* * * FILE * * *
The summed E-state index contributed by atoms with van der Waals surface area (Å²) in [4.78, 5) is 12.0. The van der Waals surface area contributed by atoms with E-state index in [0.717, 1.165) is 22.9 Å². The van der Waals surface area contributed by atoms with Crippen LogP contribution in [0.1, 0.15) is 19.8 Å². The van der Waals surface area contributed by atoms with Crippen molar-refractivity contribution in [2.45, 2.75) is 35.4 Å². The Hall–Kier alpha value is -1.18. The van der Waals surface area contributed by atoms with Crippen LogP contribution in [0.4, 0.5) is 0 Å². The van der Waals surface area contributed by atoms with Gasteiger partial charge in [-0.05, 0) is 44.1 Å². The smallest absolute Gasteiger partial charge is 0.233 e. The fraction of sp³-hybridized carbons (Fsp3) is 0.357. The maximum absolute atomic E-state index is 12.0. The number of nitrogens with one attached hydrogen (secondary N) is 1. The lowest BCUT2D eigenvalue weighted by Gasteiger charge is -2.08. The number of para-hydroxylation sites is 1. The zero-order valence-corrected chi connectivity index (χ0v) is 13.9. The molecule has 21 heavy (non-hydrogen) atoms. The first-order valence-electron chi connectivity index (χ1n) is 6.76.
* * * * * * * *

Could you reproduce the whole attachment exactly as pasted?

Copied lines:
The summed E-state index contributed by atoms with van der Waals surface area (Å²) in [4.78, 5) is 12.0. The van der Waals surface area contributed by atoms with E-state index in [0.717, 1.165) is 22.9 Å². The van der Waals surface area contributed by atoms with Crippen LogP contribution in [0.1, 0.15) is 19.8 Å². The van der Waals surface area contributed by atoms with Crippen molar-refractivity contribution in [2.45, 2.75) is 35.4 Å². The Hall–Kier alpha value is -1.18. The van der Waals surface area contributed by atoms with Crippen LogP contribution in [0.4, 0.5) is 0 Å². The van der Waals surface area contributed by atoms with Gasteiger partial charge in [-0.05, 0) is 44.1 Å². The smallest absolute Gasteiger partial charge is 0.233 e. The fraction of sp³-hybridized carbons (Fsp3) is 0.357. The maximum absolute atomic E-state index is 12.0. The number of nitrogens with one attached hydrogen (secondary N) is 1. The lowest BCUT2D eigenvalue weighted by Gasteiger charge is -2.08. The number of para-hydroxylation sites is 1. The zero-order valence-corrected chi connectivity index (χ0v) is 13.9. The molecule has 21 heavy (non-hydrogen) atoms. The first-order valence-electron chi connectivity index (χ1n) is 6.76.